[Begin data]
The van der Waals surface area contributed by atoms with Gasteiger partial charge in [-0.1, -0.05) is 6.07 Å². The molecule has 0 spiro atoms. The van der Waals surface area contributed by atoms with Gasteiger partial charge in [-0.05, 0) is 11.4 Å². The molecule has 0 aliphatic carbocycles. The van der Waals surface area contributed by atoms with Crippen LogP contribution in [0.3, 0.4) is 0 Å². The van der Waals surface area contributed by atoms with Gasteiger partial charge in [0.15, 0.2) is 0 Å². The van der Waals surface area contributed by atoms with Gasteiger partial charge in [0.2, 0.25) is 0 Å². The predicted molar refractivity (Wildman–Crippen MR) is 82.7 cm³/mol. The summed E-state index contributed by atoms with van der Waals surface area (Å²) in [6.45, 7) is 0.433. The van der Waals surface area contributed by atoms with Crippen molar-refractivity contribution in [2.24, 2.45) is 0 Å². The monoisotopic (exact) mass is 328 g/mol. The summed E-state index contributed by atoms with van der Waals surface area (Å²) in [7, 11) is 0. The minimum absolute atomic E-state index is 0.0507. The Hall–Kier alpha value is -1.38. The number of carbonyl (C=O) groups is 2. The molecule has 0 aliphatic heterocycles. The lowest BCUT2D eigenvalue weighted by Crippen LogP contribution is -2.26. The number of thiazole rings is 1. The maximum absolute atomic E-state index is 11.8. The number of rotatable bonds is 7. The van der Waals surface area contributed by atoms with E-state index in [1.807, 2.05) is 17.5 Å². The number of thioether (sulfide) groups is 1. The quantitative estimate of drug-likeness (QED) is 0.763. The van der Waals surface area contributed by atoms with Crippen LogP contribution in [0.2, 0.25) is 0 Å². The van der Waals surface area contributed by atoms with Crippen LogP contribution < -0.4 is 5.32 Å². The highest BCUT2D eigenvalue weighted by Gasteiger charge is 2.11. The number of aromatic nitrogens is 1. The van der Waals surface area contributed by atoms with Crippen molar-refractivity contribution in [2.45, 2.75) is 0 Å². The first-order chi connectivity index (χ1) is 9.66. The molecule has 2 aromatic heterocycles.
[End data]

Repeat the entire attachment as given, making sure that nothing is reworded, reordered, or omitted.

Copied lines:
The van der Waals surface area contributed by atoms with Gasteiger partial charge in [-0.1, -0.05) is 6.07 Å². The molecule has 0 spiro atoms. The van der Waals surface area contributed by atoms with Gasteiger partial charge in [-0.05, 0) is 11.4 Å². The molecule has 0 aliphatic carbocycles. The van der Waals surface area contributed by atoms with Crippen LogP contribution in [0.3, 0.4) is 0 Å². The van der Waals surface area contributed by atoms with Gasteiger partial charge in [0.15, 0.2) is 0 Å². The van der Waals surface area contributed by atoms with Gasteiger partial charge in [0.2, 0.25) is 0 Å². The predicted molar refractivity (Wildman–Crippen MR) is 82.7 cm³/mol. The summed E-state index contributed by atoms with van der Waals surface area (Å²) in [6.45, 7) is 0.433. The van der Waals surface area contributed by atoms with Crippen molar-refractivity contribution in [2.24, 2.45) is 0 Å². The monoisotopic (exact) mass is 328 g/mol. The summed E-state index contributed by atoms with van der Waals surface area (Å²) in [7, 11) is 0. The minimum absolute atomic E-state index is 0.0507. The Hall–Kier alpha value is -1.38. The number of carbonyl (C=O) groups is 2. The molecule has 0 aliphatic heterocycles. The lowest BCUT2D eigenvalue weighted by Crippen LogP contribution is -2.26. The number of thiazole rings is 1. The maximum absolute atomic E-state index is 11.8. The number of rotatable bonds is 7. The van der Waals surface area contributed by atoms with E-state index in [1.807, 2.05) is 17.5 Å². The number of thioether (sulfide) groups is 1. The quantitative estimate of drug-likeness (QED) is 0.763. The van der Waals surface area contributed by atoms with Crippen LogP contribution in [0.2, 0.25) is 0 Å². The van der Waals surface area contributed by atoms with Crippen LogP contribution < -0.4 is 5.32 Å². The highest BCUT2D eigenvalue weighted by Gasteiger charge is 2.11. The number of aromatic nitrogens is 1. The van der Waals surface area contributed by atoms with Crippen molar-refractivity contribution in [2.45, 2.75) is 0 Å². The first-order chi connectivity index (χ1) is 9.66. The molecule has 2 aromatic heterocycles.